gbuday at gmail.com
Tue May 13 11:03:14 EDT 2014
Matthias Felleisen wrote:
> Furthermore, you can use typed thinking to organize the design of programs
> even in the absence of a type language and type checking. I have run courses
> for over 20 years this way and successfully so from the middle school level to
> the MS level. More concretely, you can program with types in "Scheme"; you
> don't need to be in "Ocaml" (quotes to remind readers that I mean the idea, not
> the exact language). Indeed, given the huge demand for "untyped" programmers,
> I argue that a responsible instructor must expose students to just such
> scenarios to prepare his students for this world.
Greg Morrisett wrote:
> Today, a good compiler for a uni-typed language first reconstructs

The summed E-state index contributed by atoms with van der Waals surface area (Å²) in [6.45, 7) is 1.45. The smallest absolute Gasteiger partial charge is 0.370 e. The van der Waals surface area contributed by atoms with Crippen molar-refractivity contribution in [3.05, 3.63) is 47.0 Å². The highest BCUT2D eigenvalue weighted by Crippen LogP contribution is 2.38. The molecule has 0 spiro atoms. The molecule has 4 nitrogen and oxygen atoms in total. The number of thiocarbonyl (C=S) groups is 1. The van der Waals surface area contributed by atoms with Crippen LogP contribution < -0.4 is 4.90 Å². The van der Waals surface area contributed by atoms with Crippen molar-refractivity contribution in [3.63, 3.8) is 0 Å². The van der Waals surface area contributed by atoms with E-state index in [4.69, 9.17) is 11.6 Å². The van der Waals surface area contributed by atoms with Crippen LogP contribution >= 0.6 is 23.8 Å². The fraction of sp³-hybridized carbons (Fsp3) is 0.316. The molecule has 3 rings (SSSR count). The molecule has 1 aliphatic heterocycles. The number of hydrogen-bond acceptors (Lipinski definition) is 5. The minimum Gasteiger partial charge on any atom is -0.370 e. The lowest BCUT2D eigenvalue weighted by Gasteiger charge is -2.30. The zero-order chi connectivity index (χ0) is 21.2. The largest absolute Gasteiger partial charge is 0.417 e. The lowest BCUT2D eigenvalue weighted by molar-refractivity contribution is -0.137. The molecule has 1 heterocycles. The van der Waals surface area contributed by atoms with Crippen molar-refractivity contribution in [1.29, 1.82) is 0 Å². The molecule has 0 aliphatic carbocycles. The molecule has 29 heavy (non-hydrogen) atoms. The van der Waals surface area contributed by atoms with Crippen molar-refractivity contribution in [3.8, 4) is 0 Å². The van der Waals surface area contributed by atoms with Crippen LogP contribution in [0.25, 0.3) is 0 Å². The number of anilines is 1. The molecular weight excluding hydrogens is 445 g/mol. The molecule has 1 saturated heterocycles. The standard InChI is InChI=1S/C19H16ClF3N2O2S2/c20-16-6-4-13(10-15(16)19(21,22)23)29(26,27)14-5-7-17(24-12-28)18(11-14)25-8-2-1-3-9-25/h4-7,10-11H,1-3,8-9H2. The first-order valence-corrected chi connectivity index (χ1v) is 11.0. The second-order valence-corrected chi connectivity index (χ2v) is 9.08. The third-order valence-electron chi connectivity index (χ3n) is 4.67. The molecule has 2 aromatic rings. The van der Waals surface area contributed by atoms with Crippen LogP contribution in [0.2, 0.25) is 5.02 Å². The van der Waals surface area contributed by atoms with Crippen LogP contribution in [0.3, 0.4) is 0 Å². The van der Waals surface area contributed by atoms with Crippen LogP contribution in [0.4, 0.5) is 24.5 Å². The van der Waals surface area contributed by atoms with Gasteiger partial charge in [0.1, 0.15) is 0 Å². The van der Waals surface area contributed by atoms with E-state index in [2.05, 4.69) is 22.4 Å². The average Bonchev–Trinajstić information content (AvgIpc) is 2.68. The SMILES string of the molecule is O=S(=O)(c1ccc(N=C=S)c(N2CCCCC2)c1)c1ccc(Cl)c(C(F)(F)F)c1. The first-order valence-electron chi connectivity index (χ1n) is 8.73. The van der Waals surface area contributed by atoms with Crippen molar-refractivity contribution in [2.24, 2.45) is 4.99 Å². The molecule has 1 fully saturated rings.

> the underlying "Scott-types" (or some refinement thereof) in
> the hopes of avoid the costs of universal representations.
> (See e.g., the JVML, LLVM, GHC's IR, etc.) So the practice
> and theory are quite aligned here: types form the foundations,
> and the illusion of a dynamically-typed setting is there for
> convenience of the user.
What is strange here that even if a language is untyped, and I cannot
put enough quoting marks here, the programmer is thinking using types,
mentioning types. One should refer to the compiler that makes
than read and that is easier without explicit types.
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